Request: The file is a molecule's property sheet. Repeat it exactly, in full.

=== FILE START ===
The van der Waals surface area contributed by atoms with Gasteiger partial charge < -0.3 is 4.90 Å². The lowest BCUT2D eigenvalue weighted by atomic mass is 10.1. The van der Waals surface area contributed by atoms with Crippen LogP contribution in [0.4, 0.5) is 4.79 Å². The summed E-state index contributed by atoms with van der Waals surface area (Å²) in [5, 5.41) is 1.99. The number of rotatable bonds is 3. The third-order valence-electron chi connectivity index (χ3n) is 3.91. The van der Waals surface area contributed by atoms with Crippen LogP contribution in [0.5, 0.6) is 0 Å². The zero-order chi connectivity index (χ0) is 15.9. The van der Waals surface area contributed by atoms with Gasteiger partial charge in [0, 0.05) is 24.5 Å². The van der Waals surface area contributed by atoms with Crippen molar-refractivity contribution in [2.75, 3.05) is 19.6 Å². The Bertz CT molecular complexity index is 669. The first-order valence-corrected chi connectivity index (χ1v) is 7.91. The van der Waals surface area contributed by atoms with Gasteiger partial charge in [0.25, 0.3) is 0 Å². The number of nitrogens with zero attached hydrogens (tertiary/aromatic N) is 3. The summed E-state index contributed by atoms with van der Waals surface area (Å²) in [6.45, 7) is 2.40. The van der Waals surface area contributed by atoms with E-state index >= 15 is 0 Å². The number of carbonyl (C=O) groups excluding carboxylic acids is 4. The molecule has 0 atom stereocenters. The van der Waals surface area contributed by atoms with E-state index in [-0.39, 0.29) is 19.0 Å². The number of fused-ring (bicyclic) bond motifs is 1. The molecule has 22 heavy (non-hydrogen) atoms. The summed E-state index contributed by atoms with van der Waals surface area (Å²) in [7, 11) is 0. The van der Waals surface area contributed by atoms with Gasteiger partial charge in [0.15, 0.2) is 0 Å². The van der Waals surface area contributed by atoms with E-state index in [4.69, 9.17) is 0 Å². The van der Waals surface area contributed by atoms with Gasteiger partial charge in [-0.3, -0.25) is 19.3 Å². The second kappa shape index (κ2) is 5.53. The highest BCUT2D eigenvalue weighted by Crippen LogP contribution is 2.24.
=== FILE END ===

The van der Waals surface area contributed by atoms with Gasteiger partial charge < -0.3 is 4.90 Å². The lowest BCUT2D eigenvalue weighted by atomic mass is 10.1. The van der Waals surface area contributed by atoms with Crippen LogP contribution in [0.4, 0.5) is 4.79 Å². The summed E-state index contributed by atoms with van der Waals surface area (Å²) in [5, 5.41) is 1.99. The number of rotatable bonds is 3. The third-order valence-electron chi connectivity index (χ3n) is 3.91. The van der Waals surface area contributed by atoms with Crippen LogP contribution in [0.5, 0.6) is 0 Å². The zero-order chi connectivity index (χ0) is 15.9. The van der Waals surface area contributed by atoms with Gasteiger partial charge in [0, 0.05) is 24.5 Å². The van der Waals surface area contributed by atoms with Crippen molar-refractivity contribution in [2.75, 3.05) is 19.6 Å². The Bertz CT molecular complexity index is 669. The first-order valence-corrected chi connectivity index (χ1v) is 7.91. The van der Waals surface area contributed by atoms with Gasteiger partial charge in [0.25, 0.3) is 0 Å². The number of nitrogens with zero attached hydrogens (tertiary/aromatic N) is 3. The summed E-state index contributed by atoms with van der Waals surface area (Å²) in [6.45, 7) is 2.40. The van der Waals surface area contributed by atoms with E-state index >= 15 is 0 Å². The number of carbonyl (C=O) groups excluding carboxylic acids is 4. The molecule has 0 atom stereocenters. The van der Waals surface area contributed by atoms with E-state index in [-0.39, 0.29) is 19.0 Å². The number of fused-ring (bicyclic) bond motifs is 1. The molecule has 22 heavy (non-hydrogen) atoms. The summed E-state index contributed by atoms with van der Waals surface area (Å²) in [7, 11) is 0. The van der Waals surface area contributed by atoms with Gasteiger partial charge in [0.15, 0.2) is 0 Å². The van der Waals surface area contributed by atoms with E-state index in [4.69, 9.17) is 0 Å². The van der Waals surface area contributed by atoms with Gasteiger partial charge in [-0.3, -0.25) is 19.3 Å². The second kappa shape index (κ2) is 5.53. The highest BCUT2D eigenvalue weighted by Crippen LogP contribution is 2.24.